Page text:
Vegas just might make the playoffs as they continue to stake their claim as “the greatest expansion franchise in league history (if not all major North American professional sports)”.

Oh, and their Corsi is pretty good too, but I digress.


If you’re interested in seeing what was expected before a puck dropped this season, check out my initial projections for the inaugural Vegas Golden Knights season.

Numbers Game: Boston Through 20 (2017-18)

The 2017-2018 regular season is rolling along as American Thanksgiving is once again upon us and everyone’s freaking out about some of the teams that are in playoff position (like Vegas) or not (like NYR) and all that stuff about “teams that are in the playoff picture by Thanksgiving traditionally make the playoffs based on stats”.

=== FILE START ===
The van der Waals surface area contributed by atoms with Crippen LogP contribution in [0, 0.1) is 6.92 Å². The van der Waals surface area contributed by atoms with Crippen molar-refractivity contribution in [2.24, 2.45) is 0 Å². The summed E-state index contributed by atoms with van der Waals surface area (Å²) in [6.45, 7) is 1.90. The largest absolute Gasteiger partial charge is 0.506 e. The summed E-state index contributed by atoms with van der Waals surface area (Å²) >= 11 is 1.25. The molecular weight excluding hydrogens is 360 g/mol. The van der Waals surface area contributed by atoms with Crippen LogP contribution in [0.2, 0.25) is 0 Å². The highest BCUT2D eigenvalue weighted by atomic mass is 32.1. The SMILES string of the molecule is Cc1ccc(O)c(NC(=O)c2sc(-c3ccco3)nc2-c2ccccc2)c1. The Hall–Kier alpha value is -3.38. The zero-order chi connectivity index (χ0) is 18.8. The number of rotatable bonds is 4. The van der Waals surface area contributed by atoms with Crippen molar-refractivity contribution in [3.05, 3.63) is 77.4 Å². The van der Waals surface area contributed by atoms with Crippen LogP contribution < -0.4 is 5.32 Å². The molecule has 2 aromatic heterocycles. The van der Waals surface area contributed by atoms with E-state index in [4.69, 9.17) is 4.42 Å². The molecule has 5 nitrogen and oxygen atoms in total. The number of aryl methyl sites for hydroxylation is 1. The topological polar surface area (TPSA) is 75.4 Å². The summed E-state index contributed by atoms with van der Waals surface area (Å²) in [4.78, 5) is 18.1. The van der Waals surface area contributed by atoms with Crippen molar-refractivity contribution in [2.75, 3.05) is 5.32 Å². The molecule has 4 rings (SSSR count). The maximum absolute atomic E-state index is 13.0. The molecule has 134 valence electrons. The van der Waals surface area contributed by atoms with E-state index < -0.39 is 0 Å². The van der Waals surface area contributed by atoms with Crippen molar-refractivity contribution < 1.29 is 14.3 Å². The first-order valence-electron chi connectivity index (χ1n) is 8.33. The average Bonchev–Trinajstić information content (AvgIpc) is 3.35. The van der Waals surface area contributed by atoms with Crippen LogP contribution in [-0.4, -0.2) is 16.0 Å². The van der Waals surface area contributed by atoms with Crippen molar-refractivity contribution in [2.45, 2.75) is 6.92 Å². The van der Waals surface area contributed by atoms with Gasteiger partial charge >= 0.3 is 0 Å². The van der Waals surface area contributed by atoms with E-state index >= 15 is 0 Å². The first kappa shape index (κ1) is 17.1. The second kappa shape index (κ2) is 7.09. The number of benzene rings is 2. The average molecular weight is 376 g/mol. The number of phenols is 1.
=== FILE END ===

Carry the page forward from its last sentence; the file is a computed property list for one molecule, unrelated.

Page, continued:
I’m as much of a stats fan as the next guy, but in today’s NHL, parity is unpredictable. There are some false positives in the playoff picture right now as there are equally some teams that we all thought would be dominating the Pacific Division currently– I’m looking at you, Edmonton Oilers.

Alas, the Boston Bruins find themselves in fourth place in the Atlantic Division as they are about to chow down on some turkey, quinoa and whatever else I’m sure Zdeno Chara is probably cooking up for them because if you haven’t already heard, his diet is better than Tom Brady’s*.

*I don’t actually stand by this claim, Mr. Brady. You’re still the GOAT.